Birmingham, Ala. – In Part One of WBHM’s five-part series, we heard about how and why heroin use is on the rise in Alabama. Now in Part Two, education reporter Dan Carsen looks at how some young people are trying to slow its spread in their schools. The story starts in a small office just outside downtown Birmingham:
A half-dozen high-school students and three adults sit around a table in a cluttered office that might best be described as “nonprofit chic”: posters and bulletin boards on the walls, stacks of papers and brochures everywhere, and of course, pizza. It’s the headquarters of the Addiction Prevention Coalition, and something unusual is about to happen. Elizabeth Drennen, a conservatively dressed middle-class thirty-something, begins speaking.
“For me, it started out with getting hooked on pain pills,” she confides. “I loved the way they made me feel. And from that moment on I was bound and determined to find that same feeling. It was like all of a sudden I felt normal. You know, like … ahhhhh … I can breathe. And so, it got to the point where the painkillers were too hard to find. When somebody offered me the I-V needle, and heroin, I said ‘sure.'”
Drennen’s confession is unusual not because she’s admitting to addiction, not because she doesn’t look like an old stereotype of a user. Her confession is unusual at this meeting because an adult is doing the talking. Unlike old-school drug programs, the Addiction Prevention Coalition’s approach is student-driven. The kids decide how best to tackle the problem. Their approaches are as diverse as the 12 area schools APC serves. And so are their reasons for getting involved.
“I had a father who actually … used drugs, and it touched me,” says Joshua Bibbs, a senior at St. Clair County High. “It just made think ‘hey, maybe there’s other people out there, through your situation you can go and help somebody’ and tell them, like, ‘hey, you’re not alone, I’m here, I can help you.'”
His friend J’La Jenkins, a junior at Hoover’s Spain Park, says kids are mixing codeine with soda to make “dirty Sprite.” That troubles her partly because addictions shortened the lives of both her grandfathers.
“I never really got to have a relationship with them,” she remembers. “And that really hurt me, because, you know, everybody wants to feel like, ‘Hey Paw-Paw!’ And I never got that, so I, I want … I want people I know to live healthy and long lives.”
These students meet at the APC office to compare notes, get strategy ideas, and just talk. But when they’re back in their schools, figuring out how best to get their peers’ attention is up to them individually. Alabama School of Fine Arts senior and APC chapter president Jasmin Revanna has taken some unconventional approaches.
“We did yoga … we did a flash mob actually, so we try to do fun things so people realize we’re not a boring club where people just preach.” She adds, “You don’t have to be on drugs to join the club; you don’t have to know anyone who does it. You just have to want to learn.”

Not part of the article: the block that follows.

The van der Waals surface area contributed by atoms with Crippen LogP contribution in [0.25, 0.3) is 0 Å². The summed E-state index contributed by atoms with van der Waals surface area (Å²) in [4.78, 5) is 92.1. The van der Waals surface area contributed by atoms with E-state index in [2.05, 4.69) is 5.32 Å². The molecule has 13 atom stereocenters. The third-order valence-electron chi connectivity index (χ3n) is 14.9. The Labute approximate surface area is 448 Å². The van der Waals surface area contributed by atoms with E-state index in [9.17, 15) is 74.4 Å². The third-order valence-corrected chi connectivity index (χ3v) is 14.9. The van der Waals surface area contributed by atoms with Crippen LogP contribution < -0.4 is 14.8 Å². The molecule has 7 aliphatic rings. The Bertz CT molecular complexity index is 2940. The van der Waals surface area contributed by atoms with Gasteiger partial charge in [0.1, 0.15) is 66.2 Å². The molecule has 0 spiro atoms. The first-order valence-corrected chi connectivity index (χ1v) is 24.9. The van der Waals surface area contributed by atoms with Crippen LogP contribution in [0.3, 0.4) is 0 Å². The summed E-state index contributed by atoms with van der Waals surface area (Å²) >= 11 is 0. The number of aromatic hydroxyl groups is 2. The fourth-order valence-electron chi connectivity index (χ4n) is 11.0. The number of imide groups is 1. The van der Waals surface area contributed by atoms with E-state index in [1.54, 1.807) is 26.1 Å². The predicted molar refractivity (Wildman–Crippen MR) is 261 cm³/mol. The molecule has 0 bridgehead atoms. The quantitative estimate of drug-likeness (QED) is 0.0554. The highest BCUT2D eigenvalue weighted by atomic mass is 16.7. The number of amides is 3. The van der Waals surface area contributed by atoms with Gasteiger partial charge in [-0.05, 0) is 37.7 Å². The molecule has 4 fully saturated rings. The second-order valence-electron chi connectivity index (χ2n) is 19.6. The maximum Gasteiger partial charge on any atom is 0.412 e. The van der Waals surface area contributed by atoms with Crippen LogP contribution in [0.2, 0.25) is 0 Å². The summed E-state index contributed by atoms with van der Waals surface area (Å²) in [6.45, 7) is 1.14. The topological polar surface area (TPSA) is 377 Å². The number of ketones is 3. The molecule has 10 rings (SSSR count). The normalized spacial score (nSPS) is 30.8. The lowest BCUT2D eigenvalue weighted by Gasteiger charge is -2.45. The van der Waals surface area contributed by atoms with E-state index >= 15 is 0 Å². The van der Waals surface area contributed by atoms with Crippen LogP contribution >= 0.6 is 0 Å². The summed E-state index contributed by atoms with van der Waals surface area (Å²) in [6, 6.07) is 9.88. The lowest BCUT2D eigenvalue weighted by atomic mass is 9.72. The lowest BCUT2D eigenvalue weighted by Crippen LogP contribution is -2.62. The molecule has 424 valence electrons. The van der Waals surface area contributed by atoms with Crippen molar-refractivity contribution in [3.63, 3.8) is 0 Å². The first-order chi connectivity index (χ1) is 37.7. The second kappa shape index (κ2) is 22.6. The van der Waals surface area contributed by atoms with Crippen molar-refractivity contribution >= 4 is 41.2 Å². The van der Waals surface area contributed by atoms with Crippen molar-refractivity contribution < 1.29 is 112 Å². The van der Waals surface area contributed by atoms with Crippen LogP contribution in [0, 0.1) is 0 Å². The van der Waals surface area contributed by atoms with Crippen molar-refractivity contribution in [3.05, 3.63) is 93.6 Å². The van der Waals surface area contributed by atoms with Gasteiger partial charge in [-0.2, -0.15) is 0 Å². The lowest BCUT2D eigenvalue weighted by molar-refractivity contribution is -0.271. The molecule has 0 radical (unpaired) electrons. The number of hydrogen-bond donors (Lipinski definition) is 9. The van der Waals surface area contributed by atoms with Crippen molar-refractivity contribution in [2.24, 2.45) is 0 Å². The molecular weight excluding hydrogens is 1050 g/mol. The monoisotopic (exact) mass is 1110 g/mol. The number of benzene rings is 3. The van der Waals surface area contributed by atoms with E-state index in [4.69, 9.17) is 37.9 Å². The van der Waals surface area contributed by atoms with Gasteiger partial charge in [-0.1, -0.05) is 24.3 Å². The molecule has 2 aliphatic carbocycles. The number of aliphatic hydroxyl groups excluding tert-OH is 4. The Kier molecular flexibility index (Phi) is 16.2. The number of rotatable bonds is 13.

She says she knows of ASFA graduates using heroin, but she’s seen the problem up close only through her APC chapter’s work at The Foundry, a recovery program in Bessemer. Jasmin’s school counselor Dina Marble says staff have seen just a few cases of heroin use in students, but that’s more than they’ve ever seen before, and she wants to keep those numbers small (or zero). She appreciates the prevention coalition’s bottom-up approach:
“They are insightful enough to know that the students are the ones who have a pulse on the community. And the adults in that program are very present in their empowering students to help them get some things done that they might not be able to do by themselves.”
And that’s good, because heroin has been getting cheaper. Though school staff are usually reluctant to go on record, across the state, many say they’re seeing more and more. And it doesn’t matter if you’re in a nice neighborhood. As a matter of fact, recovering addict Brad Blount of well-to-do Vestavia Hills says having money cuts both ways.
“It’s a blessing and also a curse,” he says. “If you give your kid a hundred dollars a week, okay, you go out to a movie and maybe dinner … What’s the rest going to?”
Blount has given talks to hundreds of people in his hometown, which has seen a rise in overdoses, but has also admitted the problem and faced it head on. The Addiction Prevention Coalition, which works against what its leaders call “the conspiracy of silence,” gave Vestavia Hills its first ever Community Impact Award this winter.
So what conclusions can one draw here? One counterintuitive takeaway is that, in a very real way, though it feels strange to say, heroin is a unifier. As students, counselors, judges, and police will tell you, it easily straddles the demographic lines that normally separate us. It also unites people with knowledge of addiction in the sense that it elicits from them basically the same plea to anyone connected with young people: talk honestly and calmly with your kids.
ASFA counselor Marble puts it this way:
“My advice would be just to remain open. Sometimes when we’re very, very close to kids, we feel like we know everything they’re doing, and sometimes they may be involved when they seem like they’re holding everything else together.”
Blount, who’s been on the other side of this issue, also implores, “Be open with your kids. Don’t try to lie to them about the drugs. Don’t try to scare them. Tell the truth.”
APC Prevention Coordinator Renee Smith says too many kids struggling with drug issues tell her the same thing over and over again:
“‘I would love to talk to my parents about this issue, but I’m afraid.’ They really just want real answers.”